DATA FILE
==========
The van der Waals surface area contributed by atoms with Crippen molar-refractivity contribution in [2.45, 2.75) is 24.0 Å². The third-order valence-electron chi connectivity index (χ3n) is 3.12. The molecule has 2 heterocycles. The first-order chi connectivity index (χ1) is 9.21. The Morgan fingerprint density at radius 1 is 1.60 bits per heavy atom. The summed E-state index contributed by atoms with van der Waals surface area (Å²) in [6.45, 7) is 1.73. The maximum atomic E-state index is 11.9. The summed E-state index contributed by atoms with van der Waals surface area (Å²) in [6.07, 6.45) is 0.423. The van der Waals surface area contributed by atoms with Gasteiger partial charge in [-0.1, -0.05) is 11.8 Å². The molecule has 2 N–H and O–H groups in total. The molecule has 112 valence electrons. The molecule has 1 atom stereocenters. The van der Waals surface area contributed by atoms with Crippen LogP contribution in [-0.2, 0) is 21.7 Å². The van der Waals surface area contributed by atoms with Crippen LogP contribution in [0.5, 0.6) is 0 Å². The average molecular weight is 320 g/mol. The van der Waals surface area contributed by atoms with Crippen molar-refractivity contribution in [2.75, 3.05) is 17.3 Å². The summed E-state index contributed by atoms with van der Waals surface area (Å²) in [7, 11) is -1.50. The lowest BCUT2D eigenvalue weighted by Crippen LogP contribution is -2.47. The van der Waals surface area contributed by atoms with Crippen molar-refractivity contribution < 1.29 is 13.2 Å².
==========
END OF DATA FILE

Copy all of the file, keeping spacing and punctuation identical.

The van der Waals surface area contributed by atoms with Crippen molar-refractivity contribution in [2.45, 2.75) is 24.0 Å². The third-order valence-electron chi connectivity index (χ3n) is 3.12. The molecule has 2 heterocycles. The first-order chi connectivity index (χ1) is 9.21. The Morgan fingerprint density at radius 1 is 1.60 bits per heavy atom. The summed E-state index contributed by atoms with van der Waals surface area (Å²) in [6.45, 7) is 1.73. The maximum atomic E-state index is 11.9. The summed E-state index contributed by atoms with van der Waals surface area (Å²) in [6.07, 6.45) is 0.423. The van der Waals surface area contributed by atoms with Gasteiger partial charge in [-0.1, -0.05) is 11.8 Å². The molecule has 2 N–H and O–H groups in total. The molecule has 112 valence electrons. The molecule has 1 atom stereocenters. The van der Waals surface area contributed by atoms with Crippen LogP contribution in [-0.2, 0) is 21.7 Å². The van der Waals surface area contributed by atoms with Crippen LogP contribution in [0.5, 0.6) is 0 Å². The average molecular weight is 320 g/mol. The van der Waals surface area contributed by atoms with Crippen molar-refractivity contribution in [2.75, 3.05) is 17.3 Å². The summed E-state index contributed by atoms with van der Waals surface area (Å²) in [7, 11) is -1.50. The lowest BCUT2D eigenvalue weighted by Crippen LogP contribution is -2.47. The van der Waals surface area contributed by atoms with Crippen molar-refractivity contribution < 1.29 is 13.2 Å².